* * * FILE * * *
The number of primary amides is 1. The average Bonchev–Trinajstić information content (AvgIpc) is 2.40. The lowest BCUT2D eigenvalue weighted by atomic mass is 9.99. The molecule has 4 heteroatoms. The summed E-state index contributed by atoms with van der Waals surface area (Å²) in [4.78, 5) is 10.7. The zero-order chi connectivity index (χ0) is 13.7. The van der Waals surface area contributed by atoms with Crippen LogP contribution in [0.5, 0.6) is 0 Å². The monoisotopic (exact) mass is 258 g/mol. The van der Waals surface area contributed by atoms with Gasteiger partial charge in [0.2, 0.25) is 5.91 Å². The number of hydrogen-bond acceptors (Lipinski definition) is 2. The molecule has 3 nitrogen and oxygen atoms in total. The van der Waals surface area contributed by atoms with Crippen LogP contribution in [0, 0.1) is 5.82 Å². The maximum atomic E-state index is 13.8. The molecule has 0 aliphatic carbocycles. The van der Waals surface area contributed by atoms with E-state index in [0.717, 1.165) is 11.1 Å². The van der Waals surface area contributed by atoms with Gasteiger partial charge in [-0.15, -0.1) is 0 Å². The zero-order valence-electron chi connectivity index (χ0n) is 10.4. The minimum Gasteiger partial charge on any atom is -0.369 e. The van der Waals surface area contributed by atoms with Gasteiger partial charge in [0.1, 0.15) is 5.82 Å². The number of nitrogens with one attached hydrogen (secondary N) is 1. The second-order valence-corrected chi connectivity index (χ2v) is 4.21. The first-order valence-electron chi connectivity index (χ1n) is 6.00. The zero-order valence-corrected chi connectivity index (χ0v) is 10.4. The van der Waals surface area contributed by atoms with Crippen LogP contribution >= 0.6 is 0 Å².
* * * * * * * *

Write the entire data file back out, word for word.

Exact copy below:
The number of primary amides is 1. The average Bonchev–Trinajstić information content (AvgIpc) is 2.40. The lowest BCUT2D eigenvalue weighted by atomic mass is 9.99. The molecule has 4 heteroatoms. The summed E-state index contributed by atoms with van der Waals surface area (Å²) in [4.78, 5) is 10.7. The zero-order chi connectivity index (χ0) is 13.7. The van der Waals surface area contributed by atoms with Crippen LogP contribution in [0.5, 0.6) is 0 Å². The monoisotopic (exact) mass is 258 g/mol. The van der Waals surface area contributed by atoms with Gasteiger partial charge in [0.2, 0.25) is 5.91 Å². The number of hydrogen-bond acceptors (Lipinski definition) is 2. The molecule has 3 nitrogen and oxygen atoms in total. The van der Waals surface area contributed by atoms with Crippen LogP contribution in [0, 0.1) is 5.82 Å². The maximum atomic E-state index is 13.8. The molecule has 0 aliphatic carbocycles. The van der Waals surface area contributed by atoms with E-state index in [0.717, 1.165) is 11.1 Å². The van der Waals surface area contributed by atoms with Gasteiger partial charge in [-0.15, -0.1) is 0 Å². The zero-order valence-electron chi connectivity index (χ0n) is 10.4. The minimum Gasteiger partial charge on any atom is -0.369 e. The van der Waals surface area contributed by atoms with Gasteiger partial charge in [0.1, 0.15) is 5.82 Å². The number of nitrogens with one attached hydrogen (secondary N) is 1. The second-order valence-corrected chi connectivity index (χ2v) is 4.21. The first-order valence-electron chi connectivity index (χ1n) is 6.00. The zero-order valence-corrected chi connectivity index (χ0v) is 10.4. The van der Waals surface area contributed by atoms with Crippen LogP contribution >= 0.6 is 0 Å².